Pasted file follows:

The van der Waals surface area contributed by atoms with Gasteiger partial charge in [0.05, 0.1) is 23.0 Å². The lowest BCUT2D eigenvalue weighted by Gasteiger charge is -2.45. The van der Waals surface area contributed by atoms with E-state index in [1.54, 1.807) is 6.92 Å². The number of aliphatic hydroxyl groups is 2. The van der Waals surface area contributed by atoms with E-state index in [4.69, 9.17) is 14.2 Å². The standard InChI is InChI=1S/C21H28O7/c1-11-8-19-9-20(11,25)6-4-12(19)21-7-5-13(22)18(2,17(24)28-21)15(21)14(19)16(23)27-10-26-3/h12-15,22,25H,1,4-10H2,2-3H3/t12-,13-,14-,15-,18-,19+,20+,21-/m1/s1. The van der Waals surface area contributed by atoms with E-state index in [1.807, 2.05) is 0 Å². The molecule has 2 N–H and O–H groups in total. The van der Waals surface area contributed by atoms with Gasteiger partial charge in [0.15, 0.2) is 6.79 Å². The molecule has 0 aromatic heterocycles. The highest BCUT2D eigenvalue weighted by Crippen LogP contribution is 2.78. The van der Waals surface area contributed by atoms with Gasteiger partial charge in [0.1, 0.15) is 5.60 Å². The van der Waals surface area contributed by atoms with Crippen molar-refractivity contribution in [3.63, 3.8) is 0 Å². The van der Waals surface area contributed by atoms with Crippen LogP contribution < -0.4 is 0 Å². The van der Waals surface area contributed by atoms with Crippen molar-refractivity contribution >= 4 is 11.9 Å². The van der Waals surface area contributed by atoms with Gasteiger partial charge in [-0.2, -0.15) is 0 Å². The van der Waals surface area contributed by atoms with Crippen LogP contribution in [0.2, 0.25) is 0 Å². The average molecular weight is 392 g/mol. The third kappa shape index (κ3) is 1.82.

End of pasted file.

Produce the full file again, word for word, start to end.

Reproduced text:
The van der Waals surface area contributed by atoms with Gasteiger partial charge in [0.05, 0.1) is 23.0 Å². The lowest BCUT2D eigenvalue weighted by Gasteiger charge is -2.45. The van der Waals surface area contributed by atoms with E-state index in [1.54, 1.807) is 6.92 Å². The number of aliphatic hydroxyl groups is 2. The van der Waals surface area contributed by atoms with E-state index in [4.69, 9.17) is 14.2 Å². The standard InChI is InChI=1S/C21H28O7/c1-11-8-19-9-20(11,25)6-4-12(19)21-7-5-13(22)18(2,17(24)28-21)15(21)14(19)16(23)27-10-26-3/h12-15,22,25H,1,4-10H2,2-3H3/t12-,13-,14-,15-,18-,19+,20+,21-/m1/s1. The van der Waals surface area contributed by atoms with E-state index in [1.807, 2.05) is 0 Å². The molecule has 2 N–H and O–H groups in total. The van der Waals surface area contributed by atoms with Gasteiger partial charge in [0.15, 0.2) is 6.79 Å². The molecule has 0 aromatic heterocycles. The highest BCUT2D eigenvalue weighted by Crippen LogP contribution is 2.78. The van der Waals surface area contributed by atoms with Gasteiger partial charge in [0.1, 0.15) is 5.60 Å². The van der Waals surface area contributed by atoms with Crippen molar-refractivity contribution in [3.63, 3.8) is 0 Å². The van der Waals surface area contributed by atoms with Crippen LogP contribution < -0.4 is 0 Å². The van der Waals surface area contributed by atoms with Crippen molar-refractivity contribution >= 4 is 11.9 Å². The van der Waals surface area contributed by atoms with Gasteiger partial charge in [-0.2, -0.15) is 0 Å². The van der Waals surface area contributed by atoms with Crippen LogP contribution in [0.2, 0.25) is 0 Å². The average molecular weight is 392 g/mol. The third kappa shape index (κ3) is 1.82.